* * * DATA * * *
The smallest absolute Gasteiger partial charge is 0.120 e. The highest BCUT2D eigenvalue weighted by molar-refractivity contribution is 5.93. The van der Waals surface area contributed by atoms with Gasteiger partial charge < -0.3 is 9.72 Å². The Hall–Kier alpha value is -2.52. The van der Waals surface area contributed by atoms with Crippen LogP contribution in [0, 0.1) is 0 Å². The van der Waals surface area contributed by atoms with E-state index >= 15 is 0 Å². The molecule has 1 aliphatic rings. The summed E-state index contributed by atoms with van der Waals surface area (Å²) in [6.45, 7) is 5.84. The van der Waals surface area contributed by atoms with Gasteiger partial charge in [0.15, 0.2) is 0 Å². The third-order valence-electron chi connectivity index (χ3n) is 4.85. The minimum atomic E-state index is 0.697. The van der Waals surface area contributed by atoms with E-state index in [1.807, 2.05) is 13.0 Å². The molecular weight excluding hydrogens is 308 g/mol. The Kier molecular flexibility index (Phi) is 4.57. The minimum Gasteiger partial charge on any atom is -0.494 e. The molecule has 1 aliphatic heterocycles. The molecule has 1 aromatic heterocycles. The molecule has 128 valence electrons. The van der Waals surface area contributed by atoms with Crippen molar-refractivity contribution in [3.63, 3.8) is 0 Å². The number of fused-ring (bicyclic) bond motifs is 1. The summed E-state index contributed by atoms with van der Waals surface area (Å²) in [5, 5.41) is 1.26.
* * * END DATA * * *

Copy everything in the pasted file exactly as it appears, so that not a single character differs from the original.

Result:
The smallest absolute Gasteiger partial charge is 0.120 e. The highest BCUT2D eigenvalue weighted by molar-refractivity contribution is 5.93. The van der Waals surface area contributed by atoms with Gasteiger partial charge < -0.3 is 9.72 Å². The Hall–Kier alpha value is -2.52. The van der Waals surface area contributed by atoms with Crippen LogP contribution in [0, 0.1) is 0 Å². The van der Waals surface area contributed by atoms with E-state index >= 15 is 0 Å². The molecule has 1 aliphatic rings. The summed E-state index contributed by atoms with van der Waals surface area (Å²) in [6.45, 7) is 5.84. The van der Waals surface area contributed by atoms with Gasteiger partial charge in [0.15, 0.2) is 0 Å². The third-order valence-electron chi connectivity index (χ3n) is 4.85. The minimum atomic E-state index is 0.697. The van der Waals surface area contributed by atoms with E-state index in [1.807, 2.05) is 13.0 Å². The molecular weight excluding hydrogens is 308 g/mol. The Kier molecular flexibility index (Phi) is 4.57. The minimum Gasteiger partial charge on any atom is -0.494 e. The molecule has 1 aliphatic heterocycles. The molecule has 1 aromatic heterocycles. The molecule has 128 valence electrons. The van der Waals surface area contributed by atoms with Crippen molar-refractivity contribution in [3.63, 3.8) is 0 Å². The number of fused-ring (bicyclic) bond motifs is 1. The summed E-state index contributed by atoms with van der Waals surface area (Å²) in [5, 5.41) is 1.26.